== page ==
Can a mother addicted to drugs changeShould the state be helping her or taking her baby away?
The number of newborns being taken into care is rocketing. Many of the thousands of women who lose their babies each year are drug addicts. Many have had children permanently removed before.
In this film, Panorama has been given exclusive access to one of the only residential units in the country trying to break this cycle, Trevi House in Plymouth. We follow mothers and their babies undergoing intensive treatment as they try to prove theyre fit to be a parent. The stakes couldnt be higher if they fail they will lose their baby forever.
In 2007 Panorama made a programme in Blackburn, which was becoming segregated along ethnic and religious lines. Now Panorama has returned and found a town that is even more divided. Some parts of Blackburn are almost entirely Muslim Asian, while other parts are only lived in by white residents. This kind of social segregation has been described as a national crisis, despite decades of government policy aimed at bringing people together. So why do such divisions persistPanorama visits one town to answer that question and illustrate the impact of social segregation on local communities.
Donald Trump has changed the face of American politics, but what do the people who voted for him make of his tumultuous first year in officeFilmed over a year in Michigan, Wyoming, Texas and Florida, this programme hears from Trump supporters who hoped that he would make America great again. But with so much promised, Panorama asks whether his supporters are still happy and if they would vote for him again.
Bankruptcy isnt always what it seems. Some of Britains biggest bankrupts are going to great lengths to hide their money while declaring bankruptcy to escape their debts. In this investigation, reporter Sam Poling goes undercover to expose the tricks wealthy business people can use to keep hold of their wealth, while those they owe money to are left with nothing. She meets the millionaire bankrupts making a mockery of the system and asks how they can get away with it.
The RSPCA, which has been rescuing and protecting animals for almost 200 years, is one of the best-loved charities in England and Wales. Last year it secured nearly 1,500 convictions for animal welfare offences. Now Panoramas John Sweeney and his dog Bertie meet people who accuse the RSPCA of being heavy-handed by prosecuting them and taking away their animals when help or advice would have been more appropriate. He also asks why an RSPCA branch rehomed dogs imported from Europe. Following the RSPCA chief executives sudden resignation in June, John investigates whats going on at the top of the charity and meets former senior insiders who have concerns about the charitys governing council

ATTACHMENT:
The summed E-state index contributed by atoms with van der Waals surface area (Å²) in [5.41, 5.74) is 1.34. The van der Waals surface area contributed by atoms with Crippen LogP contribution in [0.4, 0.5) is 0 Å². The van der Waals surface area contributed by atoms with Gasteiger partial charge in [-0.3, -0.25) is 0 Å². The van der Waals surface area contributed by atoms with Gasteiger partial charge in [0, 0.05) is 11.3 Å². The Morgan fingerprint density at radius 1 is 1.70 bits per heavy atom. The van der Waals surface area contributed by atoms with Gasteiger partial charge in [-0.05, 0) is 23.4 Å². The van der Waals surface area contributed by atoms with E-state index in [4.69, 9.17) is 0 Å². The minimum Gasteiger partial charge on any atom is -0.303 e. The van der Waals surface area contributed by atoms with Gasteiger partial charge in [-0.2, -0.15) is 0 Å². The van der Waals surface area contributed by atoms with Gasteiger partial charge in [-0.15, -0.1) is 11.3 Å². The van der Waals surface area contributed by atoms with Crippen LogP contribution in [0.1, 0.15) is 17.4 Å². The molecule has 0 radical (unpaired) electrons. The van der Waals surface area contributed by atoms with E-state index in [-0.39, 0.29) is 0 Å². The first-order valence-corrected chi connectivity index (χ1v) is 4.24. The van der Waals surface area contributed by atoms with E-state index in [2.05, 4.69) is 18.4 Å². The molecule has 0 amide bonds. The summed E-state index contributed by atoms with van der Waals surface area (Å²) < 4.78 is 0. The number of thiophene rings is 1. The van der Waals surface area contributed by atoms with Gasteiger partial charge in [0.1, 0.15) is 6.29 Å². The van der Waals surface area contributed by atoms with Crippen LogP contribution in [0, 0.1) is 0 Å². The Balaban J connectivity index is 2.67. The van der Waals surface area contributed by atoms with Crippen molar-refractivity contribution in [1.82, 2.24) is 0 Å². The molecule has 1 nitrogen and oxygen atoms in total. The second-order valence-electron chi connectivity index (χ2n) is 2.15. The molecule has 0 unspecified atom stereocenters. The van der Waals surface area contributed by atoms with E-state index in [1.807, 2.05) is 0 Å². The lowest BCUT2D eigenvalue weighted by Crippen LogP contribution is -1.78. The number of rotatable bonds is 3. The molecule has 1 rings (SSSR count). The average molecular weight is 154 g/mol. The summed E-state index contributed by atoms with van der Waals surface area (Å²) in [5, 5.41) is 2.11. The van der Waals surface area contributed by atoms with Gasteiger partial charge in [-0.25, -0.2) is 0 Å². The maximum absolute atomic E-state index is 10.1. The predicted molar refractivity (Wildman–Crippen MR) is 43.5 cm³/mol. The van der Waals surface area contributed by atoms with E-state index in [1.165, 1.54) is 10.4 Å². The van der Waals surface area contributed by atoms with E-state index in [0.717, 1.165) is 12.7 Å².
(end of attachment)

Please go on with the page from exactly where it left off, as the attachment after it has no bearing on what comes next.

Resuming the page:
Cadet Abuse Cover-Up
As one of Britains largest youth groups, the cadet forces are responsible for nearly 130,000 children in more than 3,000 clubs across the country. However, not all members have positive memories of their time within the ranks. They are victims of sexual abuse by their cadet instructors, and this abuse could have been stopped but wasnt.
This investigation shines a light on a culture of cover-up across the UK which allowed abuse to continue. Reporter Katie Razzall reveals the deeply troubling evidence with serious questions now facing the government organisation in overall charge the Ministry of Defence.
In 1982 Argentina invaded the Falkland Islands, and a task force of over 100 vessels and 26,000 men and women sailed 8,000 miles from Britain to defend the islands. In a short but brutal war lasting three weeks, hundreds died on both sides, the Argentinians were defeated, and the islands were reclaimed.
But what happened after the parades were finished and the flags were put awayIn this moving film, Panorama uses animation drawn by a Falklands War veteran to explore how the trauma of fighting a war can continue to affect soldiers even decades later.
The film follows a group of Welsh Guards whose lives were shaped by their Falklands experience as they return for the first time to the islands to confront their demons.
Madeleine McCann is the worlds most famous missing person. Her disappearance ten years ago has been investigated by police forces in two different countries, but they came up with contradictory conclusions. So what really happened to Madeleine in the Portuguese resort of Praia da Luz?
Reporter Richard Bilton, who has covered the story for the BBC since the first days, examines the evidence and tracks down the men British police have questioned about the case.